Transit authorities would get $6M boost in Healey’s budget


Staff Writer

Published: 03-14-2023 6:34 PM

GREENFIELD — The Franklin Regional and Pioneer Valley transit authorities are on deck to receive a share of a proposed $6 million of extra transit spending in Gov. Maura Healey’s recently unveiled state budget proposal.

The first proposed budget by the Healey administration contains a $25 million appropriation for regional transit funding and grants. This is in addition to $96 million allocated toward transit authorities, an amount consistent with funding in previous years.

Of that additional spending, $6 million will go directly toward operating expenses for the state’s 15 transit authorities, $15 million is for an innovation grant program from the state Department of Transportation to support various initiatives, and $4 million is for the Community Transit Grant Program that supports options for the elderly and disabled, along with low-income individuals.

In addition to RTAs, other statewide transit agencies, councils on aging, municipalities, nonprofits and private for-profits are eligible to apply for the grant programs, according to MassDOT.

“These grants will be awarded competitively, and this grant money is not already a direct allocation to any specific RTA,” said Jacquelyn Goddard, a spokesperson for MassDOT.

The $6 million awarded for operating expenses will be distributed among the transit authorities based on a formula where 60% is awarded according to the size of the ridership, 30% based on the population of the area served and 10% based on the geographic size of the transit authority’s area.

According to the latest data from the Federal Transit Administration, the PVTA ranks first in the state among all passengers served, with nearly 4 million passengers in the latest fiscal year. It also ranks first in the geographic size of its area, and ranks third for size of its population, behind the Worcester and Attleboro-Taunton transit authorities.

The FRTA, on the other hand, ranks last in terms of ridership and has one of the lowest population densities served.

Article continues after...

Yesterday's Most Read Articles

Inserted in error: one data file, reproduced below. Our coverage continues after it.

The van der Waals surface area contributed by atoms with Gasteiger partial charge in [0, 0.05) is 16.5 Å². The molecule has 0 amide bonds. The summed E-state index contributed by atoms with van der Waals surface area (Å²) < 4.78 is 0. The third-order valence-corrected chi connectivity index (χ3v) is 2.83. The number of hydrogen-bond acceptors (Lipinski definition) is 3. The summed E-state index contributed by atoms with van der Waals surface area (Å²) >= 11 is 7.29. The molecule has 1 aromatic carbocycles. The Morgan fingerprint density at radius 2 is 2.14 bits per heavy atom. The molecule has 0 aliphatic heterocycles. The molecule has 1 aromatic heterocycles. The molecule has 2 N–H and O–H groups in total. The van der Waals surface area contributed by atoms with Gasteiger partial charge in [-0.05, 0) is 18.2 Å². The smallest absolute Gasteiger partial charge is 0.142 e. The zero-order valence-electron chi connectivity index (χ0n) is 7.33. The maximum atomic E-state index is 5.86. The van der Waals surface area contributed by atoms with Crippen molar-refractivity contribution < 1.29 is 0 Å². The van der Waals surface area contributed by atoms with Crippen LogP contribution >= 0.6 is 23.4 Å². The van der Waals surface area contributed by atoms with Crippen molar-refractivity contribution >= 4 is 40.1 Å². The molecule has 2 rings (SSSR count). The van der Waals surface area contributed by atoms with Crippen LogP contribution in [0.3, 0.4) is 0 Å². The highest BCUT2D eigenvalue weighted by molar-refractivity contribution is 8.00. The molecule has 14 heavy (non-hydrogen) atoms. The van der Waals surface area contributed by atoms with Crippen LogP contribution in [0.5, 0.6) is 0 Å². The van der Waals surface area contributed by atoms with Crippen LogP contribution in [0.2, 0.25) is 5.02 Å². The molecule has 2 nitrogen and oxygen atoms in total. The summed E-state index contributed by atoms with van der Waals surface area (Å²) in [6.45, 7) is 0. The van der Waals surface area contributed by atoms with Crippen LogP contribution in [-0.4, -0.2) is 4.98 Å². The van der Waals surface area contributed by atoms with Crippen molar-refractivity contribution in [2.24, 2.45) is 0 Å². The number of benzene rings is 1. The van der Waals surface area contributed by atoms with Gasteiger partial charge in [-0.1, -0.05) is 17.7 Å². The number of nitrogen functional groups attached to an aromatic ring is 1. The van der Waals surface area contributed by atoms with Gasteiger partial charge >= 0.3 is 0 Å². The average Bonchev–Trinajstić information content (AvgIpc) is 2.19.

Although additional funding and grants have been given to RTAs in previous years, such as $2.5 million awarded last December to offer free transit throughout the month, this marks the first time such grants have been included in a governor’s budget recommendation.

Advocates of improved quality for RTAs across the state, however, say the proposed funding and grants aren’t enough to meet the needs required for public transportation outside the greater Boston area. Rather, those additional funds should be rolled into the $96 million the state spends on operating costs in the state.

“It’s nice to receive the additional $25 million,” said Pete Wilson, a senior advisor at Transportation for Massachusetts, which pushes for greater public transport across the state. “But when you’re planning service on a yearly or six-month basis, it’s really difficult to plan around one-time grant funding.”

State Rep. Natalie Blais of Deerfield, who co-chairs the Regional Transit Authority caucus in the Legislature, called the extra funding a “good first step,” but said more was needed for operations such as weekend and evening expansion.

Blais has filed a bill in the Legislature that would set the minimum amount for regional transit funding at $150 million, the amount she says is recommended by the Massachusetts Association of Regional Transit Authorities to be able to meet those expansion goals.

“In our area, we need as much economic mobility as we can,” she said. “Without public transportation, we can’t get there.”

In addition to the RTA grants, the governor’s budget also includes $12.5 million for expansion of rail systems in western Massachusetts, with plans for rail projects in Palmer and Pittsfield. A public meeting that will be held by the Western Massachusetts Passenger Rail Commission on March 21 at the Northampton Senior Center will further discuss the issue.